I’ve been feeling a little guilty that I’m retired and not teaching.
Why couldn’t I find a way to go back?
The truth is I had found a way for four years after my initial diagnosis and treatment. I had found a way to keep my teaching job, full time, and also a way to stay on top of health matters and decisions. Things were a lot different then. Appointments were monthly. Medication was oral. Those were the days of aromatase inhibitors. Then came the year of oral chemo and I still found a way to continue teaching, but it was getting harder and harder. It took all my energy and side effects took their toll. I felt exhausted and needed to rest when I got home from work and appointments. It seemed all I did was manage elements of my health so I could teach. After two years existing this way, came the recommendation that more traditional chemotherapy was best for me. It would be too hard for me to care for the educational best interests of twenty some second graders while caring for myself. Thankfully, I even found a way to have my job held for me while I was on medical leave for two years, which was a little unusual as those things go. Last spring, I needed to make a decision about my career. Plans for a new school year were being made. Extending medical leave was no longer possible. Retirement was the best choice, so I retired super early, having not been able to find a way to teach kids and do what I have always loved.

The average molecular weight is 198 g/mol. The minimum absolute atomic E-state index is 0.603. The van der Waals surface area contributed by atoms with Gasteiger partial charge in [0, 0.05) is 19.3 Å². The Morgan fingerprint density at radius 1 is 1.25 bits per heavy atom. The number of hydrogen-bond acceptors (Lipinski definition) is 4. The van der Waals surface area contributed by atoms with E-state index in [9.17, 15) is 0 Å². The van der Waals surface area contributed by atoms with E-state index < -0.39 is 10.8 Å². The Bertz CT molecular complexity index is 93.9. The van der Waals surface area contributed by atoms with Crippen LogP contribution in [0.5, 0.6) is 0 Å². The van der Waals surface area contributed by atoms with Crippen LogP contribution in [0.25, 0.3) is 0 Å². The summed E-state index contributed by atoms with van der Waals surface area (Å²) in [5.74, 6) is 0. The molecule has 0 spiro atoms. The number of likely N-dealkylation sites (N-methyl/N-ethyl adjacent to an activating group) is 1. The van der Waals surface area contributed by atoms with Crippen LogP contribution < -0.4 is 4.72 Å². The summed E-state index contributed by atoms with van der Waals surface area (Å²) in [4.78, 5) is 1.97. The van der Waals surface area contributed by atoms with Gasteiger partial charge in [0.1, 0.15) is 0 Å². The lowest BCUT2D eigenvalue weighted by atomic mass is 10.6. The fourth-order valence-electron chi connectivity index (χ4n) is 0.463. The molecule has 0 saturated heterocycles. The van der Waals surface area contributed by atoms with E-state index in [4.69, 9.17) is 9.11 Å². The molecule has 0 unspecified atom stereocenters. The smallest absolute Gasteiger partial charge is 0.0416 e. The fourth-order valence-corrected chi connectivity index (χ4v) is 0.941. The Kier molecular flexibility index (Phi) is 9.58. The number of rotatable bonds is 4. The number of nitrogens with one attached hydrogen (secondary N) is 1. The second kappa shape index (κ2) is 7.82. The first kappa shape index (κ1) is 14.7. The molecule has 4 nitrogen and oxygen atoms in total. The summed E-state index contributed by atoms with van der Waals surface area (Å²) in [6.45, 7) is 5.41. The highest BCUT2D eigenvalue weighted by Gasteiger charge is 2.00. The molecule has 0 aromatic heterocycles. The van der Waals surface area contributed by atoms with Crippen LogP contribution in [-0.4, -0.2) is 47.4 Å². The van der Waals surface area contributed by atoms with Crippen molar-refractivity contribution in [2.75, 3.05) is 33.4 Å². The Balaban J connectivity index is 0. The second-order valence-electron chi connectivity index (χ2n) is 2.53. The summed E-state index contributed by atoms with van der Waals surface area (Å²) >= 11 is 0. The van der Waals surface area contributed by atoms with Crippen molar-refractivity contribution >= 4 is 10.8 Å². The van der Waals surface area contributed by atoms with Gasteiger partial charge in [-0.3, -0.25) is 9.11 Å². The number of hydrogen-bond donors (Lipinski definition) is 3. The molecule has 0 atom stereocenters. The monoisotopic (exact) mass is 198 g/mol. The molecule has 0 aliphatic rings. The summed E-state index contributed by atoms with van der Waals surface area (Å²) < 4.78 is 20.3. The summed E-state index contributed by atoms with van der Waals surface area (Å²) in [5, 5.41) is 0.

I’ve always been able to find a way.
The only semblance of an answer I come up with is that I’m supposed to find my way in something different. I am still finding a way to stay healthy. Maybe I am to find a way to be a writer. I’d like to find ways to travel more. Perhaps I am to find a way in something I don’t even know yet.
I think that it’s really difficult to realize that something new is about to begin when something else ends that we don’t want to end. Looking forward is hard when we’re too busy looking back. And so it’s onward to finding whatever it is I’m supposed to find with each new day. I will keep searching.
Guilt surfaces as an emotion from time to time. It just can’t stick around too long. Lately, I’m thinking about guilt like catch and release fishing. I catch a whopper, a really large sturgeon sized catch of guilt worthy of its weight. Guilt is heavy. I realize I’ve caught it and I don’t want it. Not going to gut it, eat it, or mount it on my wall. No way. Guilt is not a prize. I must release that guilt and then get back to more enjoyable, positive, and meaningful pursuits. So I release it, reminding myself I fish for joy, kindness, and love.